Macy’s, the second-largest U.S. department-store chain, will begin selling an assortment of its moderately priced I.N.C. apparel on www.omei.com next spring. It made a $15 million equity investment in the parent VIPStore Co.
“International expansion is of long-term interest to us,” Jim Sluzewski, a spokesman for Cincinnati-based Macy’s, said in an e-mail. “But we want to learn as much as we can before making substantive decisions about the future.”
Shangpin.com, a website that says it sells authorized, current-season international designer and contemporary goods at full price, debuted this month. Milly and Tracy Reese, whose fashions are worn by Michelle Obama, are among 80 brands selling their goods through the site, whose Mandarin name means “fashion” and “quality.”
Sensing opportunity, private-equity firms are investing in Chinese e-commerce. Shangpin has attracted $60 million in capital from international investors including Walt Disney Co.- backed Steamboat Ventures. Warburg Pincus and KPCB China invested $120 million in fashion e-tailer www.xiu.com last year.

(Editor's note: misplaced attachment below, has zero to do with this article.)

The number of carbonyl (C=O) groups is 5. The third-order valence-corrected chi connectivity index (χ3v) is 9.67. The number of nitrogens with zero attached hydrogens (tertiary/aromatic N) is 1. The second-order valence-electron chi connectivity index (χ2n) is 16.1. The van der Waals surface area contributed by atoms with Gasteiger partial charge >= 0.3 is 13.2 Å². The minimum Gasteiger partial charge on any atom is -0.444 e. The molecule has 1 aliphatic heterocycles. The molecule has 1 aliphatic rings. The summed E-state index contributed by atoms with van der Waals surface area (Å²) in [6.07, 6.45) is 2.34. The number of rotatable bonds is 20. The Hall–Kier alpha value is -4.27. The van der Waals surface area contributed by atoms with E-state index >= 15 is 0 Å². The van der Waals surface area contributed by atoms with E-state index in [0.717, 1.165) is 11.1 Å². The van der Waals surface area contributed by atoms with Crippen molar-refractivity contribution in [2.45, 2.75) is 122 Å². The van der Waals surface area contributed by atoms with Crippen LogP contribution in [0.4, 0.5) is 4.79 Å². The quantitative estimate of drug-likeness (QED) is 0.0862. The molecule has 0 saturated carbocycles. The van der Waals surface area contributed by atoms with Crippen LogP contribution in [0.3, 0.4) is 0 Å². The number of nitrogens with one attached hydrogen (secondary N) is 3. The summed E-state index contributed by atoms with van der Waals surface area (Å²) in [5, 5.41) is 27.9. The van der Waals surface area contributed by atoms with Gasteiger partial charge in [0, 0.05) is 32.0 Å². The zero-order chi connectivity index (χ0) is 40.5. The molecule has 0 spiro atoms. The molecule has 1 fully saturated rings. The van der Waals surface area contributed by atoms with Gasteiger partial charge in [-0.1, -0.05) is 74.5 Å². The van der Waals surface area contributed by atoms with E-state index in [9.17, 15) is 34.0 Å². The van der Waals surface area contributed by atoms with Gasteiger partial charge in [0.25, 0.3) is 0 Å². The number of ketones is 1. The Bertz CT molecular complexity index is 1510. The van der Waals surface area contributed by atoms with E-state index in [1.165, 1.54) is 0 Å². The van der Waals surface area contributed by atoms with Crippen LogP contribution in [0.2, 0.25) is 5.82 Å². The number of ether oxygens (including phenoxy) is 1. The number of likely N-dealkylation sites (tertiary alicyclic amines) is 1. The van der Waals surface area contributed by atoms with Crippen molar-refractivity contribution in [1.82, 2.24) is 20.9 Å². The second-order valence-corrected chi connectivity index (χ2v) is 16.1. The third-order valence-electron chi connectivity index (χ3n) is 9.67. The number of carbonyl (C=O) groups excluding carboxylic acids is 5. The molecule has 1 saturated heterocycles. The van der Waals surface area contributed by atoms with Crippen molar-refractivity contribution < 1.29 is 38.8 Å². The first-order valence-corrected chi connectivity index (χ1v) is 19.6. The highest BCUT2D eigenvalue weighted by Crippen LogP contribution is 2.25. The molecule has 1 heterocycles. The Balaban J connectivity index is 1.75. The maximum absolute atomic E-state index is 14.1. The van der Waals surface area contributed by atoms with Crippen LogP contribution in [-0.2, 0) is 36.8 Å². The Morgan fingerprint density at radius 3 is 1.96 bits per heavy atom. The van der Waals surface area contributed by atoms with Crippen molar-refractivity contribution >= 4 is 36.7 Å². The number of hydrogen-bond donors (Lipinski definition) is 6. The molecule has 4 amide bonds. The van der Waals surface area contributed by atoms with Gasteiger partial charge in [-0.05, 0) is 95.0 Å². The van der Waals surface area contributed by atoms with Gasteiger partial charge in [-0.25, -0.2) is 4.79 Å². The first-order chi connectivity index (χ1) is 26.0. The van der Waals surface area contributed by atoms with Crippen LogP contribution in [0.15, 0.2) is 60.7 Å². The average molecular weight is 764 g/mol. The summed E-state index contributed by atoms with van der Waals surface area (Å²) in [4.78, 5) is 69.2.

These Web-only ventures face several barriers. Brand recognition remains low in China, while shoppers prefer to see the actual products and are leery of receiving counterfeit goods, Burke said. They also are reluctant to spend large sums online, said Claire Chung, a vice president for global business development for Shangpin. The country’s average online transaction size is the equivalent of $31, she said.
“We are going to have a lot of work to do to educate the consumer about Neiman Marcus,” said Katz, 55. “What is important is this message of history, heritage and authenticity because they don’t know our brand.”
To that end, the Neiman Marcus site will work to be a kind of personal shopping guide.
Milly NY CEO Andy Oshrin said he had been reluctant to enter the Chinese market before he found the right partner in Shangpin. The e-commerce approach is a better alternative to building the Milly brand in China himself with expensive stores and marketing, he said. Online sales of Milly’s colorful, print dresses already tend to outperform those in stores, he said.
“It was a way to enter China strategically,” Oshrin said.